The prospect of a recession has many businesses and their employees worried. During an extended economic decline, sales drop, jobs disappear, and productivity decreases. Companies have less revenue to invest, and their customers have less money to spend. With their lives shaken by financial instability, people are more motivated to play it safe and less inclined to take risks.
We do not predict whether a recession is near. But with the possibility of one on the horizon and the inevitability of one, everyone working in HR ought to be prepared when the time comes. A recession hits more than just your bank account. Stress grows. Tensions mount. Morale falls. People become less productive simply because they’re preoccupied with their finances. Each of these affects the bottom line.
HR’s role in a recession is to mitigate stress, resolve tensions, maintain morale, and ensure employees continue to be rewarded for their hard work. HR should be doing this all the time, of course, but economic downturns come with their own challenges. Respect and empathy are essential. Let’s look at a few of these challenges and what you can do in response.
Heightened Uncertainty About the Future
If a recession nears or begins in earnest, employees will be worried about how it might affect them. Will their pay be cut? Will they lose their job? Will their retirement savings evaporate? It isn’t easy to plan or act when you don’t know what will happen. For some people, waiting for the possibility of bad news induces as much anxiety as receiving that bad news.
Whether your business is booming or struggling, be as transparent as possible. If your business looks poised to do well despite the overall downturn, deliver that message to employees. Give them that confidence. If navigating the recession will demand more efficient work from everyone, clearly communicate those goals, don’t sugarcoat the consequences if those goals aren’t met, and show your appreciation when they’re achieved. Whatever the case, don’t mislead employees. If you do, they’ll find out eventually, and remember not to trust you in the future.
Employee Financial Hardships
A recession doesn’t hit everyone in a company the same way. Even if your organization fares well, your employees’ finances may not be so hot. Their 401(k)s may be tanking. An employee you just gave a raise to may still be worried about paying rent because their spouse or partner lost their job or their roommate had to move away.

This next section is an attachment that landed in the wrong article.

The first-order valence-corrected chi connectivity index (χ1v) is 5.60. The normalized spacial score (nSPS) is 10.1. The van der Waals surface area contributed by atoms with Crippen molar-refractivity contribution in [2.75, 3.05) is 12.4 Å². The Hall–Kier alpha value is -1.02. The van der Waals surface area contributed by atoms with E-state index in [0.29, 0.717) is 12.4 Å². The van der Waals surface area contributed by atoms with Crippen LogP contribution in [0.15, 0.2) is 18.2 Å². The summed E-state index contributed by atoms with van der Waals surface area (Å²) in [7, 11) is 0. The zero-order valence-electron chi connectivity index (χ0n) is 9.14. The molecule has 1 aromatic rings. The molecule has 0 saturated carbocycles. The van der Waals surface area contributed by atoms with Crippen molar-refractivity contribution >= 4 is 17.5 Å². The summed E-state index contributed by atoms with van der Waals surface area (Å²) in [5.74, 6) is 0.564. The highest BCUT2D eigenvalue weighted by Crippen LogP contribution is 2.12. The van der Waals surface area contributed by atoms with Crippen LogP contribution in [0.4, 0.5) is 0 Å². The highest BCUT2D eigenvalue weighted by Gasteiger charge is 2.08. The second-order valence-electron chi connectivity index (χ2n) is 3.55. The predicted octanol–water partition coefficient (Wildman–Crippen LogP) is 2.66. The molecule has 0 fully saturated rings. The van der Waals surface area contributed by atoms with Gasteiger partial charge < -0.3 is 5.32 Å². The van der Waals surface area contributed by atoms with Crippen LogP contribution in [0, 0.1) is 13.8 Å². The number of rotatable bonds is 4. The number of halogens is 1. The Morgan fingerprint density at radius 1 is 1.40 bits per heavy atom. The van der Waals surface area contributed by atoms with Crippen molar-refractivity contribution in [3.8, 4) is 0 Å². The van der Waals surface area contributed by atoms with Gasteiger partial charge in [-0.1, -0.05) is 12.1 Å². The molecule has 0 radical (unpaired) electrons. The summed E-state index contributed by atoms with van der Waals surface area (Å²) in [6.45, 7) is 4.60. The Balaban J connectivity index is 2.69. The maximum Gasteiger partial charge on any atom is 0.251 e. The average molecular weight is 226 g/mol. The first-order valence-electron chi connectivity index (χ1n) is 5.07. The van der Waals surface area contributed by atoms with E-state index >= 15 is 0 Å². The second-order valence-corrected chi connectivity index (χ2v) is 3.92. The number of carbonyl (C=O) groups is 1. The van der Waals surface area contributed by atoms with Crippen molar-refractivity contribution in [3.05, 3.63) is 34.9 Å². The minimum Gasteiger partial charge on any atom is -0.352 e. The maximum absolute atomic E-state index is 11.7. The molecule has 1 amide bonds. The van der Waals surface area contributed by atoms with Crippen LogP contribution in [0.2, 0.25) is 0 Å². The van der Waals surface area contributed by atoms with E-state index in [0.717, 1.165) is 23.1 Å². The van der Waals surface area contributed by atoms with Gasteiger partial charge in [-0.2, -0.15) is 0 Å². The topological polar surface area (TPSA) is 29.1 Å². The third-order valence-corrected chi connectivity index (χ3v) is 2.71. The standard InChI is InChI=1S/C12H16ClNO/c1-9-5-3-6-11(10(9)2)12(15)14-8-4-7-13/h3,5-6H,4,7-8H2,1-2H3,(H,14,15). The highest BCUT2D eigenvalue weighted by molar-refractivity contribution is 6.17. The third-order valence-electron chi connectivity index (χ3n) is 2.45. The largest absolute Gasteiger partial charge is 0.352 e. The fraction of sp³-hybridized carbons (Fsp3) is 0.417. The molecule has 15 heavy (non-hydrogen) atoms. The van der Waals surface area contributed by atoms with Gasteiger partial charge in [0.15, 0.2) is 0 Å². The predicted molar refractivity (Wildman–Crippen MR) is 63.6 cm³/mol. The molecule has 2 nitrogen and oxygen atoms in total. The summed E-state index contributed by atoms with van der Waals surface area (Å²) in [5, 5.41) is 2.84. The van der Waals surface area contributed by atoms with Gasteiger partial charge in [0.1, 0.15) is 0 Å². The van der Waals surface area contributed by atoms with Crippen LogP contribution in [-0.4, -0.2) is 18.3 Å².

Be mindful that your employees’ experiences during a recession will vary widely. Some may take bad news harder or feel less celebratory when there’s good news to share. Don’t assume that employee morale is high just because quarterly financials are rising. In times like these, empathy is invaluable. Keep a pulse on what your people are feeling. Point them in the direction of helpful resources.
Recessions sometimes lead to layoffs. A layoff occurs when you terminate the employment relationship because there’s no work available for the employee, the company can’t afford to pay for the work, or the company will ultimately close.
There’s no sense denying it: layoffs are stressful for everyone. That said, conducting layoffs adds a lot of unnecessary stress, increases the chance of lost revenue, and may expose companies to liability. Therefore, when considering and administering layoffs, keep the following in mind:
- Learn about your compliance obligations regarding layoffs. The federal Worker Adjustment and Retraining Notification Act (WARN), which applies to employers with 100 or more full-time employees, requires 60 days’ notice before a mass layoff or business closing. Many states have versions (mini-WARNs) that kick in at a lower employee count, so check state law too. Your state unemployment insurance law may have notice requirements as well.
- Be sure that layoffs are necessary and that you’re letting the correct number of people go. Layoffs mean less work gets done, period. Unless you shut down, you need at least enough people remaining to keep the business running. Quickly rehiring people because you underestimated how much work is required to stay afloat won’t inspire confidence and will likely lead to confusion around shifting job duties.
- Determine whether the layoff will be temporary or permanent. If you intend to rehire laid-off employees later, let the employees know and keep them apprised of developments or changes in your plans. You’ll be scrambling if you’re ready to rehire workers at some point and no one can or wants to return. Also, given the waiting times for unemployment insurance, being on-again and off-again with employees can seriously interfere with their income.
- Be fair and nondiscriminatory. Base your layoff decisions on legitimate business reasons and document those reasons.